But what happens if you buy the cheaper Chinese toilet brush? Won’t the money go out of the country? Well, yeah, it’ll go to China. But it won’t stay there. Somewhere in China there will be some toilet brush factory owner with a stack of Australian money. What’s he going to do with it? Australian dollars aren’t much use to him. He can’t go down to the corner store and buy a bowl of noodles with them. He needs Chinese currency for that. All his employees expect to be paid in Chinese money too and so do the suppliers he buys plastic stock and bristles from. Unless he wants to go on vacation in Australia and spend it himself he’ll have to swap it for Chinese money.

But who in China would want Australian money? What good is it in China? Well it is useful for buying things from Australia. For example, the local meat distributor might be interested in buying some Australian beef. The power company might want some Australian coal. The noodle factory might want Australian wheat. All our toilet brush businessman has to do is call up these companies and find out which one will give him the best deal on Chinese currency in return for his Australian dollars and then the Australian dollars will return to their home country as they are used to pay for Australian products. Hey presto, no money leaves the country for long.

Using checks or electronic money transfers don’t change this situation at all. Nor do the existence of banks that act as middlemen for exchanging money. So buying goods from overseas isn’t somehow bad for the economy.

But wait a minute! What about Australian companies that are going to the wall because of overseas competition? If the Australian toilet brush company goes out of business won’t Australian workers lose their jobs? Shouldn’t we help the owners of these companies? Well no, we shouldn’t. We should help the workers, not the owners. If the owners want they can receive the same training/relocation/government work program that their former employees get. You see, business owners have a very important job and that is to make good business decisions. If we protect them from the results of bad business decisions, such as producing toilet brushes in Australia, then they haven’t got such a strong incentive to do their job well.

Sunday, December 11, 2005

Are you a machine intelligence thinking of enslaving humanity? Well have we got the place for you!

I went to Melbourne last week and had a variety of exciting adventures. But going there caused me some problems. You see, I've already renamed the city I'm currently in as Great Southern City One. So I was somewhat miffed when I realized that Melbourne is even more southerly then Great Southern City One and is much larger, although perhaps not greater. I had no wish to chuck an Asimov and name it Great Southern City Zero, so I decided instead to call it Bioslave Mine One. I think it has a pleasent ring to it. And for those pendants out there who wish to point out there are currently no Bioslave Mines in Melbourne, I say patience! North Korea wasn't built in a day!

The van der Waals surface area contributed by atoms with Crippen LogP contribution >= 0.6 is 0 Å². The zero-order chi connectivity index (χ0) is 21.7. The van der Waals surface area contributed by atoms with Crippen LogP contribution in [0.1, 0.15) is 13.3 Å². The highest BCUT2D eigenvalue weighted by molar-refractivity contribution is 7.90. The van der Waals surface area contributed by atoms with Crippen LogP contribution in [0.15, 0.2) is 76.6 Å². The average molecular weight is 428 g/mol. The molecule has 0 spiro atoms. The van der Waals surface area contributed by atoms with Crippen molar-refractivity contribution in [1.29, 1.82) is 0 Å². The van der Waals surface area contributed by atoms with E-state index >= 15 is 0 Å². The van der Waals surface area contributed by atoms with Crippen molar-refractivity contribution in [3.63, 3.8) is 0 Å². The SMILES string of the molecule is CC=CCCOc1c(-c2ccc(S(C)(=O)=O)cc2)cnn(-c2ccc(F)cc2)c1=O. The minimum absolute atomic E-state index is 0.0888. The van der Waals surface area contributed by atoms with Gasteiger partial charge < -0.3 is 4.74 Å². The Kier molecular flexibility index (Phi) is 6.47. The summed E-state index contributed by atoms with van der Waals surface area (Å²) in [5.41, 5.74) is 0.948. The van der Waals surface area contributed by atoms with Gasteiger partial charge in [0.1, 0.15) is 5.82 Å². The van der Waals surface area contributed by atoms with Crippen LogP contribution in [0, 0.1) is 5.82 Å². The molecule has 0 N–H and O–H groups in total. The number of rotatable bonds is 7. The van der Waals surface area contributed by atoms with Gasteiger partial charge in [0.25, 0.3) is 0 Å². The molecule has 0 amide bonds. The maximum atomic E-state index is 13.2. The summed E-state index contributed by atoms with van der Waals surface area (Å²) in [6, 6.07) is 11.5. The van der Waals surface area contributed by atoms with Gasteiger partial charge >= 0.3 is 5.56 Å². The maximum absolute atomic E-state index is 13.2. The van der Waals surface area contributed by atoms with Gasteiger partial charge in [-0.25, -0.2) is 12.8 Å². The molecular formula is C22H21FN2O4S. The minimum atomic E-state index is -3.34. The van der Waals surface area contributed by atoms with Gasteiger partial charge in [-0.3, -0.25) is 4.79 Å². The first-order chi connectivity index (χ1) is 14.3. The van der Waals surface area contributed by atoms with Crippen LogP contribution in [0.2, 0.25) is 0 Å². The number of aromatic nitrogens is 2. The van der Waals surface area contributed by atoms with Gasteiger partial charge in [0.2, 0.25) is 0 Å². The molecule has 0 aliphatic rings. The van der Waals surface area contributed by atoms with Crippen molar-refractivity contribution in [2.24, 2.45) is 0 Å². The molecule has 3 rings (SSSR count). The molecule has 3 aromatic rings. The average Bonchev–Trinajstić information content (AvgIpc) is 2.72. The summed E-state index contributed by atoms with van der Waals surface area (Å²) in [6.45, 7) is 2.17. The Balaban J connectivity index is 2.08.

Thursday, December 01, 2005

If You're a Pilot, Don't Swap Seats with an Imaginary Person

While driving past a Christian religious building I saw a sign that said, "If God is your co-pilot, change seats!" I found this very interesting for it suggests that this particular religious group believes that not only should you have a supernatural being second guessing what you do in your life, but you should surrender all decisions to this supernatural being and put it in complete charge.

In practice this would actually mean putting people from your religious group in charge of your life as no one knows any practical method of communicating with supernatural beings for which no evidence of their existence exists. But none the less there are many people who are very sure they know what God wants despite being unable to coherently explain how they found this information out.

Some people recommend the holy book method for finding out what deities want, but this runs into the same problem as asking religious people. If they can't offer any reasonable explanation of how they know what God wants, how do we know that the people who wrote the holy books knew what God wants?

But let’s give the holy books the benefit of the doubt for now and turn to them as we consider a personal problem. Let's say I'm pregnant and I'm not sure whether to give birth or have an abortion. Turning to the Christian holy Bible, or one version of it anyway, I use the searchable Bible and look for the term "abortion" and find - absolutely nothing.

This is surprising. The way some Christians go on about abortion you would think that the Bible would be chock full of references to it. You'd think the Bible would be abortion this and abortion that.

As there is no reference to abortion in the Bible if we want help from this holy book I guess we’ll have to resort to working out what God wants by interpreting it. There is no reference to the word abortion but if I type in the word "kill" I get 420 references. It seems that the Bible goes on for quite a bit about killing people and in many instances seems to recommend killing people rather going in for forgiveness and peace. For example, just how many Phillistines do you run into these days? Indeed, if you ever meet a male Shechemite it seems that lopping off part of his penis and then killing him is okay by God. But I don't see how I can arrive at any conclusions about abortion from this mess. And if I can't work out what God wants from the Bible, why should I trust what anybody else interprets from it? Especially when most people who say they can tell what God wants from the Bible seem to lack even an elementary understanding of Middle-Eastern cultures at the time the Bible was written. For example they genuinely seem to think that a carpenter whose family owns land in a variety of locations would qualify as being poor by the standards of the time rather than being in the wealthiest ten percent of the population. The only method I can see for divining God’s will from this book is via imagination and imagination appears to be the entire substance of God.